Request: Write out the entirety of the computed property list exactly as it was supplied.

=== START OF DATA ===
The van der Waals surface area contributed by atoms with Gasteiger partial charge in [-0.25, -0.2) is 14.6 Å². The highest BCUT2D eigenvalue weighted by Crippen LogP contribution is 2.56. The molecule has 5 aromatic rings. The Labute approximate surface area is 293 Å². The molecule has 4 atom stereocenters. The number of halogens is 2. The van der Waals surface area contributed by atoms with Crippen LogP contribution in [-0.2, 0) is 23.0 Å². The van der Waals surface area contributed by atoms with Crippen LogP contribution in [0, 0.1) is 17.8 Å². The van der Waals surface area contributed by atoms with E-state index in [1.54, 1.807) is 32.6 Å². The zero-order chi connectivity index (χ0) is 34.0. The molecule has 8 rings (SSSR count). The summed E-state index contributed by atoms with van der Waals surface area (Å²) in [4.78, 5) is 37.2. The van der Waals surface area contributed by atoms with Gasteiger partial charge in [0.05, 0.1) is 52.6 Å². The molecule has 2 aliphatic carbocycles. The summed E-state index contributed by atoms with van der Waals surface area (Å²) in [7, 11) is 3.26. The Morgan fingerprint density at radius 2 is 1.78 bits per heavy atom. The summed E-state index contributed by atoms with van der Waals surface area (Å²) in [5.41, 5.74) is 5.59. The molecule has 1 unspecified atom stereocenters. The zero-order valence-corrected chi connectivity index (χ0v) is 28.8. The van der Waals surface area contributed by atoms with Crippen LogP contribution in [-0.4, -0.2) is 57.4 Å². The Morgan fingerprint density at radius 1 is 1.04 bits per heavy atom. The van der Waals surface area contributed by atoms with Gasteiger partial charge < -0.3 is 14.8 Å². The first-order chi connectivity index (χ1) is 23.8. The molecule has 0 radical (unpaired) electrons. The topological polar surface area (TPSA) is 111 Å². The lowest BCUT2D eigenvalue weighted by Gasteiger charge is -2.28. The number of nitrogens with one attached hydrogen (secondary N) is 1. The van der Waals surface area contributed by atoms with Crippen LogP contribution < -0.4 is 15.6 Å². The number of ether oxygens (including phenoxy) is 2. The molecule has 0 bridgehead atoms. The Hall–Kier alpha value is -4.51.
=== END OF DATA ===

The van der Waals surface area contributed by atoms with Gasteiger partial charge in [-0.25, -0.2) is 14.6 Å². The highest BCUT2D eigenvalue weighted by Crippen LogP contribution is 2.56. The molecule has 5 aromatic rings. The Labute approximate surface area is 293 Å². The molecule has 4 atom stereocenters. The number of halogens is 2. The van der Waals surface area contributed by atoms with Crippen LogP contribution in [-0.2, 0) is 23.0 Å². The van der Waals surface area contributed by atoms with Crippen LogP contribution in [0, 0.1) is 17.8 Å². The van der Waals surface area contributed by atoms with E-state index in [1.54, 1.807) is 32.6 Å². The zero-order chi connectivity index (χ0) is 34.0. The molecule has 8 rings (SSSR count). The summed E-state index contributed by atoms with van der Waals surface area (Å²) in [4.78, 5) is 37.2. The van der Waals surface area contributed by atoms with Gasteiger partial charge in [0.05, 0.1) is 52.6 Å². The molecule has 2 aliphatic carbocycles. The summed E-state index contributed by atoms with van der Waals surface area (Å²) in [7, 11) is 3.26. The Morgan fingerprint density at radius 2 is 1.78 bits per heavy atom. The summed E-state index contributed by atoms with van der Waals surface area (Å²) in [5.41, 5.74) is 5.59. The molecule has 1 unspecified atom stereocenters. The zero-order valence-corrected chi connectivity index (χ0v) is 28.8. The van der Waals surface area contributed by atoms with Crippen LogP contribution in [-0.4, -0.2) is 57.4 Å². The Morgan fingerprint density at radius 1 is 1.04 bits per heavy atom. The van der Waals surface area contributed by atoms with Gasteiger partial charge < -0.3 is 14.8 Å². The first-order chi connectivity index (χ1) is 23.8. The molecule has 0 radical (unpaired) electrons. The topological polar surface area (TPSA) is 111 Å². The lowest BCUT2D eigenvalue weighted by Gasteiger charge is -2.28. The number of nitrogens with one attached hydrogen (secondary N) is 1. The van der Waals surface area contributed by atoms with Crippen LogP contribution < -0.4 is 15.6 Å². The number of ether oxygens (including phenoxy) is 2. The molecule has 0 bridgehead atoms. The Hall–Kier alpha value is -4.51.